And as I watched Oracle digest Sun, I became aware that I was no longer comfortable with Java’s future as I didn’t trust Java’s new steward. How OpenSolaris was treated was one of the earliest signs. Then, there was the activity around Apache.

So, I began to think about “What’s next?” I couldn’t help but notice all the activity around Android. I became interested in moving in that direction. Oracle helped push me further into that interest by suing Google for software patent infringement within Android. Nothing gets me more anti a company than for them to offensively use software patents. Okay, maybe ANYONE using the DMCA as a censorship mechanism might get me hotter, still. So, how does their litigation help Oracle long-term?

And then there’s OpenOffice. Oracle’s behavior in this area is just atrociously apathetic. And then they have made things even worse in the way they treated those who might be able to be liasons to help bridge themselves into the FLOSS community’s new LibreOffice. Instead, they acted like the community clueless corporate hacks I had feared they might be. Guess which nobody isn’t in alignment with, isn’t going to advocate for and will run from the NOracle as quickly as possible? Is Oracle even thinking long-term?

Since I currently own an iPhone 3G and my two year contract doesn’t expire until April, I decided to look at developing an app for the iPhone. As I investigated creating the app, I invested two weeks into researching what my options might be. And that was my first real foray into “Objective C”. I happened to get  a copy of “Head First iPhone Development”. I was immediately put off by Objective C. And then I recalled Jobs requiring I use it (or C or C++) to make apps for the iPhone. So, I began a hunt to see what other options existed.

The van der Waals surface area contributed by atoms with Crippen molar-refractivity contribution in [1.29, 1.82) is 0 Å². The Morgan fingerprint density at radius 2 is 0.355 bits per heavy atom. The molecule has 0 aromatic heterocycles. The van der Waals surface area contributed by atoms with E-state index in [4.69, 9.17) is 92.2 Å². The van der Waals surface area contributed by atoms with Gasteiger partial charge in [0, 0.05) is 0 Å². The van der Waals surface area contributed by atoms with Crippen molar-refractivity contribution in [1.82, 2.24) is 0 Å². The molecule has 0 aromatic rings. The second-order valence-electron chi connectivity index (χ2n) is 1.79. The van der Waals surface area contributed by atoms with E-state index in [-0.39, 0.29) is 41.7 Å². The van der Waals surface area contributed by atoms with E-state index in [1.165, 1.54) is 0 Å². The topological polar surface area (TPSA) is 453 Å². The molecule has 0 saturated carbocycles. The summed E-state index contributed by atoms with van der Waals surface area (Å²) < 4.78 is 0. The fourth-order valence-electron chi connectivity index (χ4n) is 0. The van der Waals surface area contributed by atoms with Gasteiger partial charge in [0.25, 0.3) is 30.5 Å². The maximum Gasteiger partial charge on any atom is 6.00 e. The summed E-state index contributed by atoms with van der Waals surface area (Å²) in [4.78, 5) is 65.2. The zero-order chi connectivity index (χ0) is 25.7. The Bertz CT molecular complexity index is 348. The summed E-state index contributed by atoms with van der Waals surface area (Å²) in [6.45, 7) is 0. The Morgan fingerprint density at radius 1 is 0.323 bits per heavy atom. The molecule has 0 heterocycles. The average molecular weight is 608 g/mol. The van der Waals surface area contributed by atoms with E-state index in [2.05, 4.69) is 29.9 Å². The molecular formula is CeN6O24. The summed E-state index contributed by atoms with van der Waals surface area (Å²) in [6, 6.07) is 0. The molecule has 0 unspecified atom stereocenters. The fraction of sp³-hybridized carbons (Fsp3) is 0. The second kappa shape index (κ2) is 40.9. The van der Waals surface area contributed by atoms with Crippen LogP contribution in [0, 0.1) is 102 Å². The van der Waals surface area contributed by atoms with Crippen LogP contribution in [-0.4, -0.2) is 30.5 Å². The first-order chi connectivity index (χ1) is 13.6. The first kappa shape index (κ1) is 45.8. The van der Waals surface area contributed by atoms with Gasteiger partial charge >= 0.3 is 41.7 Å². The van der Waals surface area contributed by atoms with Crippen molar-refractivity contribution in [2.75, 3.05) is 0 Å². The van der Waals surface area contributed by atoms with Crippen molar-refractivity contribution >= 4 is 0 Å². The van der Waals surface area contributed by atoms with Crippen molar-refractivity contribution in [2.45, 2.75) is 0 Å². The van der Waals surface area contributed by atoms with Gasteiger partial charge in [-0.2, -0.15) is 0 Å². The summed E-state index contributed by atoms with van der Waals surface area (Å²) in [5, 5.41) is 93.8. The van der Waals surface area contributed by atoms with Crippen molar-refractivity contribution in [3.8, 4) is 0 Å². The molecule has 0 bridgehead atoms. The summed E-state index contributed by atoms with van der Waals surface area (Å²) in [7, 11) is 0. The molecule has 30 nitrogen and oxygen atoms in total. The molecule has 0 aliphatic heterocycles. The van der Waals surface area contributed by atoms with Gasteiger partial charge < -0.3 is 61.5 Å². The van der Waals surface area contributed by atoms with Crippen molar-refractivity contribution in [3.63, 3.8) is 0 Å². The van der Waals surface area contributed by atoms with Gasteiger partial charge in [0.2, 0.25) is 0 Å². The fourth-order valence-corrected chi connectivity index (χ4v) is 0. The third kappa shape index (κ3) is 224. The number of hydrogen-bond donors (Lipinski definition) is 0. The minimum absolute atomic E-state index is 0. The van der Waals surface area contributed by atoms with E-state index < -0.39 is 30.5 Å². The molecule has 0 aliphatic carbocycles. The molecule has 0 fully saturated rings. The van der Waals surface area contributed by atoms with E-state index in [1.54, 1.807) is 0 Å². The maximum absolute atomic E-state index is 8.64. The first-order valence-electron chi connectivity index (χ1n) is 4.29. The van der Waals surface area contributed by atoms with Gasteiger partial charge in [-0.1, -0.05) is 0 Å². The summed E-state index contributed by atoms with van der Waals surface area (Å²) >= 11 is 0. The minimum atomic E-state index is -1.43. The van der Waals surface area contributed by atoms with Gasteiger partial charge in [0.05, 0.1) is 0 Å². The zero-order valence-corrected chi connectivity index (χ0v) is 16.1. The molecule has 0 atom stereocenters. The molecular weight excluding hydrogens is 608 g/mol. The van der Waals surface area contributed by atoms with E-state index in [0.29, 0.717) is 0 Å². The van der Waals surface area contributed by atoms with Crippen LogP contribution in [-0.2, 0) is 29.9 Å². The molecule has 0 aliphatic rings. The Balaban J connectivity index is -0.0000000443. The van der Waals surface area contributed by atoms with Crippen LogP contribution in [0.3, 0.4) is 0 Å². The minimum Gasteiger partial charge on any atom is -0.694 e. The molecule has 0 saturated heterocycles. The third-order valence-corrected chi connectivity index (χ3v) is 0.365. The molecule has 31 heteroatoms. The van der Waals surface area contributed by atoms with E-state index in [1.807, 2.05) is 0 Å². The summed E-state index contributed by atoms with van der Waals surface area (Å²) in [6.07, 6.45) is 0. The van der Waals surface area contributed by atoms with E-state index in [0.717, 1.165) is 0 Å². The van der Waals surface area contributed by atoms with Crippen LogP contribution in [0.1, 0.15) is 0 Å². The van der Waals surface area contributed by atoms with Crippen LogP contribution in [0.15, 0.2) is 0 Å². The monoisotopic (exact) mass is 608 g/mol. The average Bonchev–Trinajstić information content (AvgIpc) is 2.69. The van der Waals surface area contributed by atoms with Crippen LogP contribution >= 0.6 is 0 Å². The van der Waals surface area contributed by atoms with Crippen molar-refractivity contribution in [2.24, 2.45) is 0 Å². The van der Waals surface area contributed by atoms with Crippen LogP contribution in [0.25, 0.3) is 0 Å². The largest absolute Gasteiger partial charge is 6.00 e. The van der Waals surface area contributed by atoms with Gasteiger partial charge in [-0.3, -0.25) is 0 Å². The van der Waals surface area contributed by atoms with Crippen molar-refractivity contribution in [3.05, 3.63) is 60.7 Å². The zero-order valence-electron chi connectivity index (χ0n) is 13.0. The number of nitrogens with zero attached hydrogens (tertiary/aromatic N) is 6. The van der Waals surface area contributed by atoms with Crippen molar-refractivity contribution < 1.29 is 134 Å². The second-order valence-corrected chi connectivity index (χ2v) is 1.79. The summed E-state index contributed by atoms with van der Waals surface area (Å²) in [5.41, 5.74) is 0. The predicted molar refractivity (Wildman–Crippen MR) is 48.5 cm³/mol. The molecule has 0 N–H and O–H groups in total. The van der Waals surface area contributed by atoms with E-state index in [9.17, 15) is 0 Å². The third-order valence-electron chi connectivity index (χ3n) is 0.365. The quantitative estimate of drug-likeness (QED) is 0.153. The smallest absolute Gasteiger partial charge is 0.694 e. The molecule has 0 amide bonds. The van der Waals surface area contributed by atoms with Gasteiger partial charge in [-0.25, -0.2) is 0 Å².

And that’s when a friend pointed out MonoTouch. I investigated and liked how comfortable it felt. So, I have taken a series of very low risk and low cost choices as I move to generate my first iPhone app using MonoTouch. And thus far, I am VERY happy with what I have discovered. Plus, if Windows Mobile 7 takes off, I have leveraged my iPhone experience to help me eventually do .NET/C# development on Microsoft’s new mobile OS (which is the most likely one for Nokia to pick up now that they have offed Symbian).

All in all, I am a nobody. And as such, I have to hedge my bets. And thanks to Oracle/Ellison, I have decided to go explore other ways to hedge my bets as opposed to endure their hegemony. .NET/C# are now mature enough. Mono is FLOSS free enough. And thanks to Oracle/Ellison, it appears that Java has begun its eventual decline into the same status as COBOL.

As to Android, that’s just second nature to my existing Java experience. Of COURSE I will be producing apps for that. It’s a slam dunk. And knowing that producing apps on Android is annoying Oracle/Ellison’s juggernaut, bonus!

Java-like code remains in my future. It’s just descendants of Java; C# and Android, which will be my new partners.

So long Java, and thanks for all the FLOSS!